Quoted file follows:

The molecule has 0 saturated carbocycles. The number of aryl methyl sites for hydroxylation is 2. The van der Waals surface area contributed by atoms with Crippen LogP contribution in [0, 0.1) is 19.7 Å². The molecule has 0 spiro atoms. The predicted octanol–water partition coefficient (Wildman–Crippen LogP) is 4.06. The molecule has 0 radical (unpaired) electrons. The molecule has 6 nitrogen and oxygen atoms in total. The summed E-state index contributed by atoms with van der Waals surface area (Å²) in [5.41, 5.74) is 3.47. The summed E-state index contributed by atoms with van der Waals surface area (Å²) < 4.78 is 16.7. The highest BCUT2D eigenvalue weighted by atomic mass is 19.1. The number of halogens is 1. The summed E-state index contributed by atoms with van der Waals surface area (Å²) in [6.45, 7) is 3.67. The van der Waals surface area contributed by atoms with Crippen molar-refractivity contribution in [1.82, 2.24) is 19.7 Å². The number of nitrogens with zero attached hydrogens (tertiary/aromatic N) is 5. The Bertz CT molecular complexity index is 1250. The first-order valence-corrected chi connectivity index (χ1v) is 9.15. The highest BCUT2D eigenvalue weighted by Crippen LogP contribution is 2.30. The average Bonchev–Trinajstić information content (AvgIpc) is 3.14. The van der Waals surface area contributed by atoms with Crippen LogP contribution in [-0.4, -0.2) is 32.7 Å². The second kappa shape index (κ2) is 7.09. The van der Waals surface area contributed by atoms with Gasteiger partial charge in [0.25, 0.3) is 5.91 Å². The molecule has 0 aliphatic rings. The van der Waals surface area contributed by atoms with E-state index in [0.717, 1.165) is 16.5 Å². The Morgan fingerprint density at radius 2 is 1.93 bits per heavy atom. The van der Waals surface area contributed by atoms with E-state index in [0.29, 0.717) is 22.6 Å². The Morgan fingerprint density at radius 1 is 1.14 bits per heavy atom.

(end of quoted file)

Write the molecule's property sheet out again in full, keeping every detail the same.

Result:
The molecule has 0 saturated carbocycles. The number of aryl methyl sites for hydroxylation is 2. The van der Waals surface area contributed by atoms with Crippen LogP contribution in [0, 0.1) is 19.7 Å². The molecule has 0 spiro atoms. The predicted octanol–water partition coefficient (Wildman–Crippen LogP) is 4.06. The molecule has 0 radical (unpaired) electrons. The molecule has 6 nitrogen and oxygen atoms in total. The summed E-state index contributed by atoms with van der Waals surface area (Å²) in [5.41, 5.74) is 3.47. The summed E-state index contributed by atoms with van der Waals surface area (Å²) < 4.78 is 16.7. The highest BCUT2D eigenvalue weighted by atomic mass is 19.1. The number of halogens is 1. The summed E-state index contributed by atoms with van der Waals surface area (Å²) in [6.45, 7) is 3.67. The van der Waals surface area contributed by atoms with Crippen molar-refractivity contribution in [1.82, 2.24) is 19.7 Å². The number of nitrogens with zero attached hydrogens (tertiary/aromatic N) is 5. The Bertz CT molecular complexity index is 1250. The first-order valence-corrected chi connectivity index (χ1v) is 9.15. The highest BCUT2D eigenvalue weighted by Crippen LogP contribution is 2.30. The average Bonchev–Trinajstić information content (AvgIpc) is 3.14. The van der Waals surface area contributed by atoms with Crippen LogP contribution in [-0.4, -0.2) is 32.7 Å². The second kappa shape index (κ2) is 7.09. The van der Waals surface area contributed by atoms with Gasteiger partial charge in [0.25, 0.3) is 5.91 Å². The molecule has 0 aliphatic rings. The van der Waals surface area contributed by atoms with E-state index in [0.717, 1.165) is 16.5 Å². The Morgan fingerprint density at radius 2 is 1.93 bits per heavy atom. The van der Waals surface area contributed by atoms with E-state index in [0.29, 0.717) is 22.6 Å². The Morgan fingerprint density at radius 1 is 1.14 bits per heavy atom.